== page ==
When Debbie Cantwell got breast cancer in 2006, she saw just how devastating financially — in addition to physically — the disease can be. Now she’s trying to make life for other women a little easier, one gift card at a time.
More than 250,000 women will be diagnosed with invasive breast cancer in the U.S. this year. In addition to immensely draining medical treatments, many of these women will face months of lost wages and, of course, hefty medical bills. Younger women, without Social Security or Medicare, can be among the hardest hit.
Cantwell, who is now 54 and lives in Renton, Wash., founded the Pink Daisy Project in 2008 to help young women with breast cancer make ends meet. While big-name charities have lofty goals of preventing or curing the disease, Cantwell’s goal is relatively modest. The Pink Daisy Project gives grants in the form of gift cards from stores like Target and Applebees. Each grant is for $275. $200 of this is for groceries; the remainder can be spent on meals out or gas.
Not everyone with breast cancer is eligible. Recipients must be 45 or under and must have had radiation, chemotherapy or surgery in the past three months. Grants are limited to one per person, unless the woman has stage four cancer and is in ongoing treatment. Those rules have allowed Cantwell to provide assistance to hundreds of women in need across the U.S. In the last five years, the Pink Daisy Project has handed out 30 to 40 grants per month, she says.
“Our intent is to help when someone is most debilitated,” Cantwell explains. “It’s a smaller amount than I’d want to send, but it’s a help. Groceries, a few dinners out so they don’t have to cook.”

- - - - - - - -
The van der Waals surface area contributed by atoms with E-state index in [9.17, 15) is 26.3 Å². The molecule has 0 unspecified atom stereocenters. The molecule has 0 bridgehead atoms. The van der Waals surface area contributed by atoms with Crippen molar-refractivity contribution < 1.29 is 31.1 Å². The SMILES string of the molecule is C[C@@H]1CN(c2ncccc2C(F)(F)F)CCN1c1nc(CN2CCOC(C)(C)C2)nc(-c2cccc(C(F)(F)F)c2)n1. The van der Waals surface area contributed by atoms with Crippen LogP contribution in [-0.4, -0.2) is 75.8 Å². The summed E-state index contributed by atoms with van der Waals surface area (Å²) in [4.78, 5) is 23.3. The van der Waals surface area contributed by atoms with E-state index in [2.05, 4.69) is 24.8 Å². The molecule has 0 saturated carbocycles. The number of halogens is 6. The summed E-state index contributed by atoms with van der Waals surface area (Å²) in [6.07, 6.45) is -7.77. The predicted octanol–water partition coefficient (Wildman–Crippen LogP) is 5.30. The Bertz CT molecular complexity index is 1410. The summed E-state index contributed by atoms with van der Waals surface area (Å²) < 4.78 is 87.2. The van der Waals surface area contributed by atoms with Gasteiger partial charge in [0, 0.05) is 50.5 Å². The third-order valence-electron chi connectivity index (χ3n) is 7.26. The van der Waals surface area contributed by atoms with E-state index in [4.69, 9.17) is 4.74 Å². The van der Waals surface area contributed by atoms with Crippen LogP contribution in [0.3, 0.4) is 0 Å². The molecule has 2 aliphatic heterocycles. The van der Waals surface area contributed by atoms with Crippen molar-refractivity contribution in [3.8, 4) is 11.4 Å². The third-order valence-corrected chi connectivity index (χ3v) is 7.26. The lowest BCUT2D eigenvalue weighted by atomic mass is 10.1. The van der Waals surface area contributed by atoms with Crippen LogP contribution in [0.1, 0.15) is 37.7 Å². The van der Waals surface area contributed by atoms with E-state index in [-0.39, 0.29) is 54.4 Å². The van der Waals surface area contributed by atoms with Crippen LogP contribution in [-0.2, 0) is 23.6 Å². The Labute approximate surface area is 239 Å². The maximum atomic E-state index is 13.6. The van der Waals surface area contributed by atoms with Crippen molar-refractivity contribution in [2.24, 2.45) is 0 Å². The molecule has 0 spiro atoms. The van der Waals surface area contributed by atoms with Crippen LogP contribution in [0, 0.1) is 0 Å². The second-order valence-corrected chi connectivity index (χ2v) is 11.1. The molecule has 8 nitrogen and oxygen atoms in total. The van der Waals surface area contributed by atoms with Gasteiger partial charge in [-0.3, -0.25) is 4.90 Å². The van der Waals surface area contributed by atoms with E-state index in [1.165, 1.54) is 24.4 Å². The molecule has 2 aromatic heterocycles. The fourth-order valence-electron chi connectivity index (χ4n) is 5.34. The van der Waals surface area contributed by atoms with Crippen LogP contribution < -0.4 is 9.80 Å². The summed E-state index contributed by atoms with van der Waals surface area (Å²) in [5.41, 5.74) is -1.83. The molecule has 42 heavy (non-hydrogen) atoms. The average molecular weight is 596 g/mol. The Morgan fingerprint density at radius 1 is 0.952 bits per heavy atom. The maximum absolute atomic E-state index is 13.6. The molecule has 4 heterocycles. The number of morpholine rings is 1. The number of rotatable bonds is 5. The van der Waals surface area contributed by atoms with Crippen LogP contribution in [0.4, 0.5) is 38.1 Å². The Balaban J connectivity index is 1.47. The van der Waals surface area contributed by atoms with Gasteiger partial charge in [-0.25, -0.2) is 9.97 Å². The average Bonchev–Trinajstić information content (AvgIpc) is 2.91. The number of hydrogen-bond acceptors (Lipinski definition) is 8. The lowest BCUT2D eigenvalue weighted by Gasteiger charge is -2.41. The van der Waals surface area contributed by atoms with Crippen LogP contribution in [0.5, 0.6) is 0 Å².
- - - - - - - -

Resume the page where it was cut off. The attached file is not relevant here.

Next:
An unmet need
Cantwell says she had the idea for the charity after comparing her cancer experience with those of some other women going through the same thing.
Cantwell received support from family, friends, and even near-strangers—for instance, though she was newly hired when diagnosed, her coworkers donated vacation days so she would not lose pay when she was out. But others weren’t so lucky. “I was shocked by the wash of fundraising in the name of ‘breast cancer awareness,’” she says, “and how none of that money would go to women with the disease. Women in treatment need help managing their day-to-day needs.”
Cantwell, who also works full-time as a copy writer, spends about 10 hours per week on her charity. “When I get home from my job, I work on my Pink Daisy emails. I get the gift cards on weekends. And I handwrite a note to each woman, so she’ll know someone truly cares.”
That doesn’t leave much time for traditional fund-raising. Cantwell says donations come mostly from other survivors. Beyond that, contributors are sometimes “friends and family of those we have helped. And, sadly, when a woman dies, her family will often designate a donation to the Pink Daisy Project in lieu of flowers.”
Cantwell keeps overhead low. She doesn’t keep an office and works on a laptop in her living room. Her paperwork sits in tubs in her garage. She reimburses herself $100 per week; she also pays a bookkeeper $100 a month and her mom, who pays Cantwell’s phone bill, $35. The rest goes to essentials like postage, printer ink and, of course, gift cards.
A side gig
Cantwell, who also has two teenage children, does her best to balance the charity with her other commitments. Things don’t always go smoothly. “Sometimes I want to cry,” she admits. “It’s so much work, and I have so little time.”
Still the thought of other young women out there, struggling to cope with breast cancer while at the same time staying above water financially, keeps her going. In the long run, she says, her ambition is to grow the Pink Daisy Project to the point where she can work on it full time: “I tattooed our logo on my arm, to remind myself not to give up.”